6. Find your Path
I was one of the students in library school who had a hard time deciding which track to follow. Being a part of SALA exposed me to so many different types of libraries and librarians through networking, coordinating activities, and meeting new people that I was able to make educated decisions about my course load, perspective internships and job openings, and other committees or projects to join.
7. Get Involved
Working in teams and collaborating with others is a constant part of a librarian’s day to day activities, from being a part of committees, collaborating on presentations and instruction, outreach and more. Being involved in Student ALA is a great way to develop social and team building skills needed on the job, while also showing support for and giving back to your school’s library program.
8. Build your Resume
Finding ways to promote leadership, collaborative, and social skills is necessary to have a leg up on the competition. Being able to add SALA to my resume has helped immensely in creating more opportunities to stand out to employers and demonstrate my leadership skills.
9. Learn the Lingo
I felt like I spent a great portion of my first semester in library school deciphering code, trying to learn all of the acronyms and other terms of library talk. One of the great things I found about becoming a part of SALA is that it’s a quick immersion into the professional library world in which you begin to participate with librarians in the field and begin to speak their language.
10. Have Fun!
Besides the knowledge and experience attained with this opportunity, the best part about SALA was interacting with all of the awesome students. The students at the University of Rhode Island as well as other SALA chapters from across the country I met during the Student 2 Staff program are still some of my favorite people today. SALA is a great way to meet friends and create lasting relationships while in this ever growing and evolving field.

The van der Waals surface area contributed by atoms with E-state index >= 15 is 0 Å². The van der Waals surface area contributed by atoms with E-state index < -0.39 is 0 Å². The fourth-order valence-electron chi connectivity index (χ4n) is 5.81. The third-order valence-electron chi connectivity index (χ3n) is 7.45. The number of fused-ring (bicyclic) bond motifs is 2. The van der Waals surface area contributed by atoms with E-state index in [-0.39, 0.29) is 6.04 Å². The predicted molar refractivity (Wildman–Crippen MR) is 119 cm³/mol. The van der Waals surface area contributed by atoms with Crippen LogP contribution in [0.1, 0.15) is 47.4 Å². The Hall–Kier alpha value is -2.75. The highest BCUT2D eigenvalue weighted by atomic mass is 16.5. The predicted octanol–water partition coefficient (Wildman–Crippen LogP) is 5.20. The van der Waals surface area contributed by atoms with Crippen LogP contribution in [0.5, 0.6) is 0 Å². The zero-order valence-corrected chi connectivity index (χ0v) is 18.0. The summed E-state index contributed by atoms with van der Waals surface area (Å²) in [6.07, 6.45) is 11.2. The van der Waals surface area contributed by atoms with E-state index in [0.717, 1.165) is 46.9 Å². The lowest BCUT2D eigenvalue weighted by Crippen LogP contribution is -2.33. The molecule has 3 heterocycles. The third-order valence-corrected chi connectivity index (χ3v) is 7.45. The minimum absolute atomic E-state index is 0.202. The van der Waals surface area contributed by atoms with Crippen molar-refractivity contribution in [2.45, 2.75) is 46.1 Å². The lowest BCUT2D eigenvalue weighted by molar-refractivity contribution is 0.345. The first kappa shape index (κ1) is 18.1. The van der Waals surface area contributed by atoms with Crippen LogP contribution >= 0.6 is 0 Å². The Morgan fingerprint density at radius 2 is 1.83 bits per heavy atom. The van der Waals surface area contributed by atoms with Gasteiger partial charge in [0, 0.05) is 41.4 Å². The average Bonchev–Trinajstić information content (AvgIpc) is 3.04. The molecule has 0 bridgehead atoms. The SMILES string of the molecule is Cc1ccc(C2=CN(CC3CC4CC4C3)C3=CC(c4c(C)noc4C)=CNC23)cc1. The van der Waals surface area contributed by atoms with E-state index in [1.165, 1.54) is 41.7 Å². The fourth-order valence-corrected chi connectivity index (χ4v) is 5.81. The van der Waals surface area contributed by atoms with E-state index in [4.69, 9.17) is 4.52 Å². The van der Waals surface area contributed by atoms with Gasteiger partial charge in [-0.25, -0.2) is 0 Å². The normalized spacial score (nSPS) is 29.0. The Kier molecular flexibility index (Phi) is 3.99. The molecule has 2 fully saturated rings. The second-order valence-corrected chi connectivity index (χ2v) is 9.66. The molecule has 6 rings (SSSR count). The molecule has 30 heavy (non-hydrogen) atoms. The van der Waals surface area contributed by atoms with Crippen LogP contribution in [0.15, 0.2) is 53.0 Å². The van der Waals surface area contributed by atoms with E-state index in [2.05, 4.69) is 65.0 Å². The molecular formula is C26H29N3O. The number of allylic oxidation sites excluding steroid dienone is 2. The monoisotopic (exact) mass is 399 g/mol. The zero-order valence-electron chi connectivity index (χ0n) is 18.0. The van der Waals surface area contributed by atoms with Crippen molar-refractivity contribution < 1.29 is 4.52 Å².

I encourage students to become involved with their school’s SALA program in any way they can. Whether it’s joining the board, volunteering to assist with events, or becoming a member, do not let this opportunity pass you by! Contact your school’s chapter today and find out how you can become involved.
In addition, another fantastic way for students to get involved is to join ALA in conjunction with your state’s library association. Contact your school for any special rates or discounts for students. For example, the University of Rhode Island’s Library School has a program where students will be reimbursed for the already low fee when joining the Rhode Island Library Association together with ALA!
Written by Alyssa Diekman, who served as Vice President and President of the University of Rhode Island’s Student ALA chapter from 2009 to 2010. She is currently a Visiting Science and Technology Librarian at the Marston Science Library at the University of Florida.